One of the perks of being a member of the forum is the opportunity to participate in the monthly Royal Foodie Joust. I explain about it here in a post earlier this month.
White peppercorns are basically the black ones with no skin (the black part is the skin). Pink peppercorns are not a true peppercorn. They are actually the dried berries of the Baies Rose. Well, they can come fresh, whole, and packed in brine too but I have mostly seen them dried.
I have searched for more infomation on the Baies Rose but I come up with nothing. Nikki's speculation: It probably is being exploited for it's overproducing ovaries and the rest of the flower is discarded. I have seen Baies Rose in the ingredient list for fragrances and candles, but it's because I looked for it. Anyhow, the berries have a sweet peppery flavor and are popular in French cuisine. Qui. Qui.
Boursin is a fabulously rich triple cream cheese that is great spread on everything. It comes in five different flavors like garlic and fines herbs and shallots and chives. My recipe is not, but the the pepper and garlic varieties are kosher.
The sanguine color of the blood orange comes from anthocyanin, a naturally occuring pigment in fruits and plants. It shows up as any color from red to blue. It's presence indicates high antioxidants. The fruit itself is supposedly a hybrid of a pommelo and a tangelo (which is a hybrid of itself) that originated in Sicily.
Onto la recette...
Blood Orange Salsa
1 blood orange, peel and pith removed, cut into supremes and diced
1 navel orange, peel and pith removed, cut into supremes and diced
1/2 red onion, diced
1 tablespoon mint, chiffonade (about 6 or 7 leaves, depending on the size)
1 jalepeno, stemmed, seeded, and minced
1 tablespoons fresh lime juice
Salt and pepper to taste
Combine all ingredients, toss, refrigerate for 30 minutes to chill before serving.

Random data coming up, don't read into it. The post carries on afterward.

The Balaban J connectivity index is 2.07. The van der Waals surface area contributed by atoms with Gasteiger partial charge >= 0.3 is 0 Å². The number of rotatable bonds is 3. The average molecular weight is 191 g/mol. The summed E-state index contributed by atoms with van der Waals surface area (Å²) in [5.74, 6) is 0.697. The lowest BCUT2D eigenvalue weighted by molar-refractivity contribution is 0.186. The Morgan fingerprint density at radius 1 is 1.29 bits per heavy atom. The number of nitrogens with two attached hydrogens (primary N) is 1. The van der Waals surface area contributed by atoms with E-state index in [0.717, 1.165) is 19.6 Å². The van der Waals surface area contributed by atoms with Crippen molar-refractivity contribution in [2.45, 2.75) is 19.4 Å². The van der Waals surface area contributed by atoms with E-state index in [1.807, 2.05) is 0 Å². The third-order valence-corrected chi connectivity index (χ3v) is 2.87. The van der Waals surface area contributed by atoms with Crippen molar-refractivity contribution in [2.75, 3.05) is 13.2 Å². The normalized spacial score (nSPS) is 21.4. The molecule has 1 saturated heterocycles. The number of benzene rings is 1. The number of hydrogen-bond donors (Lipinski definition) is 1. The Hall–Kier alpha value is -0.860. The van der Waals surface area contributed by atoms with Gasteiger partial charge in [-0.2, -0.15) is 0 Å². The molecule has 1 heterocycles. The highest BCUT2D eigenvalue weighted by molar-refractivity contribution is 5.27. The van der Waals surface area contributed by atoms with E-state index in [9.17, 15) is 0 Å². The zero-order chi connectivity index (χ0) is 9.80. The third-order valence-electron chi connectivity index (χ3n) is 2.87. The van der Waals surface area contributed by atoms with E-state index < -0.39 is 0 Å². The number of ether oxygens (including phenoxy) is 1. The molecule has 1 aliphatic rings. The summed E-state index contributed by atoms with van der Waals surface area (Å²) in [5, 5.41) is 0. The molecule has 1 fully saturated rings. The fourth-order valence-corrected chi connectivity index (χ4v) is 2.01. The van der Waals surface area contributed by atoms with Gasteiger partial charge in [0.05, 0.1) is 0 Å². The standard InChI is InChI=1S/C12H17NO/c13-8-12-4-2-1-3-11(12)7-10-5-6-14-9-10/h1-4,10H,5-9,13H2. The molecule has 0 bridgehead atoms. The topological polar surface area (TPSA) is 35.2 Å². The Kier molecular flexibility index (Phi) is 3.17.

The dark, meaty look of a blood orange. Almost visceral. But not really.
Boursin Cheese Filling
1 box (5.2 oz/150 g) Boursin pepper cheese, room temperature
1 Tbsp orange peel
1 Tbsp lemon peel
1/2 tsp fresh lime juice
Combine ingredients in small bowl and set aside
Boy this stuff is easy!
Pink and white peppercorn crusted pork tenderloin
6Tbsp crushed pink and white peppercorns
1 Tbsp kosher salt
3-4 lb lean pork tenderloin roast
Butcher's twine for tying meat*
Nonstick cooking spray
- Preheat oven to 400 degrees. Line a baking sheet with foil and spray with nonstick cooking spray; set aside. Rinse tenderloin under cold water and pat dry with paper towels.
- Using a spice grinder or hand-held grinder, grind peppercorns and put them on a plate and mix in the kosher salt.
- Butterfly tenderloin by make a deep lengthwise cut down the center, being careful not to cut all the way through. Open the tenderloin up like a book. OPTIONS: #1--Have butcher butterfly the meat before you leave the store #2--Place the opened tenderloin between 2 pieces of plastic wrap. Pound with a meat mallet until 1/4-inch thick.
- Spread the Boursin stuffing on one half, leaving a 1/4-inch border. Roll up tenderloin and tie at 2-inch intervals with butcher's twine.
(sorry about the pixelation [and the color] My camera sometimes sucks.)*At your local grocer or butcher you can ask for some twine. More than likely he or she will give it to you for free.
5. Spray all sides of loin with nonstick spray. Place loin on pepper-covered plate and roll until all sides are coated evenly with pepper.
6. Place loin on prepared baking sheet. Roast in preheated oven for 25 to 35 minutes or until roast registers 160 degrees F on meat thermometer.
7. Let rest for 10 minutes and serve with blood orange salsa
Thank you for coming to see my creation.
Don't forget to vote for me :)
- Nikki @ NikSnacks
- I'm an award-winning private chef who writes and talks about my life as a food writer, culinarian, podcast host, and food tour guide, I'm a classical French trained chef with a BA in English from East Carolina University and a Culinary Arts Associate Degree from Le Cordon Bleu-Miami. I've worked as a researcher, an editorial assistant, reporter and guest blogger, catering chef, pastry chef, butcher, baker, and a biscuit-maker.